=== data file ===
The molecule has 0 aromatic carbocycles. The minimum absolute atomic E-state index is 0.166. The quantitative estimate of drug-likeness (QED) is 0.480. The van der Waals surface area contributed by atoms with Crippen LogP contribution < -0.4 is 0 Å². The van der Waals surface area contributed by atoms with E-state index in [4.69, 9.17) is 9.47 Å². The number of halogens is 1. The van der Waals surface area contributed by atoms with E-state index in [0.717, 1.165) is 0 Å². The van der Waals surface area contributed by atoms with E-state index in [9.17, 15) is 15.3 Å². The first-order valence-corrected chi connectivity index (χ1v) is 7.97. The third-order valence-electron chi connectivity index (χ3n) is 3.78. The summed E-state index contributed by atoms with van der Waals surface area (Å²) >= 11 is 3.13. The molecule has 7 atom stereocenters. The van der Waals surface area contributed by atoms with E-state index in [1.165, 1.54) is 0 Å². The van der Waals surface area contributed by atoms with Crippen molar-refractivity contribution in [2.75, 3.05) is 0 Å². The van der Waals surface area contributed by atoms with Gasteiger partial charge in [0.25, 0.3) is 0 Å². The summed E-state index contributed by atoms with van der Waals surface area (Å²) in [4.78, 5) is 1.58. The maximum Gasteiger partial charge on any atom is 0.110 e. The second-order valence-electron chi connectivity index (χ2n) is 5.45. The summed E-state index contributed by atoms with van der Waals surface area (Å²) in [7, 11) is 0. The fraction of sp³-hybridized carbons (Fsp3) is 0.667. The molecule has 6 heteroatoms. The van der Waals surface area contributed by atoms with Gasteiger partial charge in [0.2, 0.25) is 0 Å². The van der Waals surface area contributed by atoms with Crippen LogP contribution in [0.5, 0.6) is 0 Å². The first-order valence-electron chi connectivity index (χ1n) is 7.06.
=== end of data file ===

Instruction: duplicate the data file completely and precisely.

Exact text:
The molecule has 0 aromatic carbocycles. The minimum absolute atomic E-state index is 0.166. The quantitative estimate of drug-likeness (QED) is 0.480. The van der Waals surface area contributed by atoms with Crippen LogP contribution < -0.4 is 0 Å². The van der Waals surface area contributed by atoms with E-state index in [4.69, 9.17) is 9.47 Å². The number of halogens is 1. The van der Waals surface area contributed by atoms with E-state index in [0.717, 1.165) is 0 Å². The van der Waals surface area contributed by atoms with E-state index in [9.17, 15) is 15.3 Å². The first-order valence-corrected chi connectivity index (χ1v) is 7.97. The third-order valence-electron chi connectivity index (χ3n) is 3.78. The summed E-state index contributed by atoms with van der Waals surface area (Å²) >= 11 is 3.13. The molecule has 7 atom stereocenters. The van der Waals surface area contributed by atoms with E-state index in [1.165, 1.54) is 0 Å². The van der Waals surface area contributed by atoms with Crippen molar-refractivity contribution in [2.75, 3.05) is 0 Å². The van der Waals surface area contributed by atoms with Gasteiger partial charge in [0.25, 0.3) is 0 Å². The summed E-state index contributed by atoms with van der Waals surface area (Å²) in [4.78, 5) is 1.58. The maximum Gasteiger partial charge on any atom is 0.110 e. The second-order valence-electron chi connectivity index (χ2n) is 5.45. The summed E-state index contributed by atoms with van der Waals surface area (Å²) in [7, 11) is 0. The fraction of sp³-hybridized carbons (Fsp3) is 0.667. The molecule has 6 heteroatoms. The van der Waals surface area contributed by atoms with Gasteiger partial charge in [0.2, 0.25) is 0 Å². The van der Waals surface area contributed by atoms with Crippen LogP contribution in [0.5, 0.6) is 0 Å². The first-order valence-electron chi connectivity index (χ1n) is 7.06.